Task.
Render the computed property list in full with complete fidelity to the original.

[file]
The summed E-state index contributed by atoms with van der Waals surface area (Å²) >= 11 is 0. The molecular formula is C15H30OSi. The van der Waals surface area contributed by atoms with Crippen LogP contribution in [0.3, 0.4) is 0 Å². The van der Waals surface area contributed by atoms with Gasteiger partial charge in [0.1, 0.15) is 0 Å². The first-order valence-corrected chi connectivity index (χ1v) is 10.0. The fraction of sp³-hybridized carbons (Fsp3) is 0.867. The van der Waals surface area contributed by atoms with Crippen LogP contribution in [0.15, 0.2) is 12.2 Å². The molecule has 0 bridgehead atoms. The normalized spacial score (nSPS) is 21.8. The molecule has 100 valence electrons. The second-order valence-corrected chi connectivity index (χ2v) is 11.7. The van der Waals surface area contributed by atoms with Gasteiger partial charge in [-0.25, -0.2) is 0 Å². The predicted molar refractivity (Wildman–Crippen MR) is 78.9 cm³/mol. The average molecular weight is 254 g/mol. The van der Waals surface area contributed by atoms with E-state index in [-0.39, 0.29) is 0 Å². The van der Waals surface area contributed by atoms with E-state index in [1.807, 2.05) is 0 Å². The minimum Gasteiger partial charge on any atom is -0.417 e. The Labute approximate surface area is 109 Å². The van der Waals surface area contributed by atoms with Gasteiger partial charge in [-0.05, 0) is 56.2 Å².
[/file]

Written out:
The summed E-state index contributed by atoms with van der Waals surface area (Å²) >= 11 is 0. The molecular formula is C15H30OSi. The van der Waals surface area contributed by atoms with Crippen LogP contribution in [0.3, 0.4) is 0 Å². The van der Waals surface area contributed by atoms with Gasteiger partial charge in [0.1, 0.15) is 0 Å². The first-order valence-corrected chi connectivity index (χ1v) is 10.0. The fraction of sp³-hybridized carbons (Fsp3) is 0.867. The van der Waals surface area contributed by atoms with Crippen LogP contribution in [0.15, 0.2) is 12.2 Å². The molecule has 0 bridgehead atoms. The normalized spacial score (nSPS) is 21.8. The molecule has 100 valence electrons. The second-order valence-corrected chi connectivity index (χ2v) is 11.7. The van der Waals surface area contributed by atoms with Gasteiger partial charge in [-0.25, -0.2) is 0 Å². The predicted molar refractivity (Wildman–Crippen MR) is 78.9 cm³/mol. The average molecular weight is 254 g/mol. The van der Waals surface area contributed by atoms with E-state index in [-0.39, 0.29) is 0 Å². The van der Waals surface area contributed by atoms with E-state index in [1.807, 2.05) is 0 Å². The minimum Gasteiger partial charge on any atom is -0.417 e. The Labute approximate surface area is 109 Å². The van der Waals surface area contributed by atoms with Gasteiger partial charge in [-0.05, 0) is 56.2 Å².